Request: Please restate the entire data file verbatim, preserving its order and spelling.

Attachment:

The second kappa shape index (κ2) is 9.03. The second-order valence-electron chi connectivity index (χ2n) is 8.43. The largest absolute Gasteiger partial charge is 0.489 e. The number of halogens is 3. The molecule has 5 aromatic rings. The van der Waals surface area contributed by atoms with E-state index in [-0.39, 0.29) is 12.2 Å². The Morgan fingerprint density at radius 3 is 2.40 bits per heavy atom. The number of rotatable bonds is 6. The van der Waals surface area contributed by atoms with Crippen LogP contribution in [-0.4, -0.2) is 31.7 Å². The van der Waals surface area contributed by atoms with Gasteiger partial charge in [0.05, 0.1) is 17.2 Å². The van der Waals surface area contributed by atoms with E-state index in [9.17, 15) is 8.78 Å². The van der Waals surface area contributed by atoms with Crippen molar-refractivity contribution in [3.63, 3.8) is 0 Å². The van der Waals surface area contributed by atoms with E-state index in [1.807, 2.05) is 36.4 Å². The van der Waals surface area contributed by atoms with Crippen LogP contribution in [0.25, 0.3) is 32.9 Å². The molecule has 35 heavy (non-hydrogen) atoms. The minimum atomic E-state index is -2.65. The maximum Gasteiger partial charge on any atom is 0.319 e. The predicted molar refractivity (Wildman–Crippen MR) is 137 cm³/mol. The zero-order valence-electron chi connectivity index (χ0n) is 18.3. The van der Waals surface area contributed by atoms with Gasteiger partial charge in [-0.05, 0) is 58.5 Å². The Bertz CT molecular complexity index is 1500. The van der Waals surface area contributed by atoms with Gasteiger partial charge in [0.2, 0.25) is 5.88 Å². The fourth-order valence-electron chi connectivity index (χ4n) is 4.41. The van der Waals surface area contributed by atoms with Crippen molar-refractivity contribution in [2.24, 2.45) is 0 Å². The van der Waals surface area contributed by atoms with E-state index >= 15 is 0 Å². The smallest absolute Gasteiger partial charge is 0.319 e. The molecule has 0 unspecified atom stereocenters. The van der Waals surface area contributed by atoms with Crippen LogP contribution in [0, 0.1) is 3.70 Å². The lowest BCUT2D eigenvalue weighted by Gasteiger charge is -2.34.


The second kappa shape index (κ2) is 9.03. The second-order valence-electron chi connectivity index (χ2n) is 8.43. The largest absolute Gasteiger partial charge is 0.489 e. The number of halogens is 3. The molecule has 5 aromatic rings. The van der Waals surface area contributed by atoms with E-state index in [-0.39, 0.29) is 12.2 Å². The Morgan fingerprint density at radius 3 is 2.40 bits per heavy atom. The number of rotatable bonds is 6. The van der Waals surface area contributed by atoms with Crippen LogP contribution in [-0.4, -0.2) is 31.7 Å². The van der Waals surface area contributed by atoms with Gasteiger partial charge in [0.05, 0.1) is 17.2 Å². The van der Waals surface area contributed by atoms with E-state index in [9.17, 15) is 8.78 Å². The van der Waals surface area contributed by atoms with Crippen molar-refractivity contribution in [3.63, 3.8) is 0 Å². The van der Waals surface area contributed by atoms with E-state index in [1.807, 2.05) is 36.4 Å². The van der Waals surface area contributed by atoms with Crippen LogP contribution in [0.25, 0.3) is 32.9 Å². The molecule has 35 heavy (non-hydrogen) atoms. The minimum atomic E-state index is -2.65. The maximum Gasteiger partial charge on any atom is 0.319 e. The predicted molar refractivity (Wildman–Crippen MR) is 137 cm³/mol. The zero-order valence-electron chi connectivity index (χ0n) is 18.3. The van der Waals surface area contributed by atoms with Gasteiger partial charge in [-0.05, 0) is 58.5 Å². The Bertz CT molecular complexity index is 1500. The van der Waals surface area contributed by atoms with Gasteiger partial charge in [0.2, 0.25) is 5.88 Å². The fourth-order valence-electron chi connectivity index (χ4n) is 4.41. The van der Waals surface area contributed by atoms with Crippen molar-refractivity contribution in [2.24, 2.45) is 0 Å². The van der Waals surface area contributed by atoms with E-state index >= 15 is 0 Å². The smallest absolute Gasteiger partial charge is 0.319 e. The molecule has 0 unspecified atom stereocenters. The van der Waals surface area contributed by atoms with Crippen LogP contribution in [0, 0.1) is 3.70 Å². The lowest BCUT2D eigenvalue weighted by Gasteiger charge is -2.34.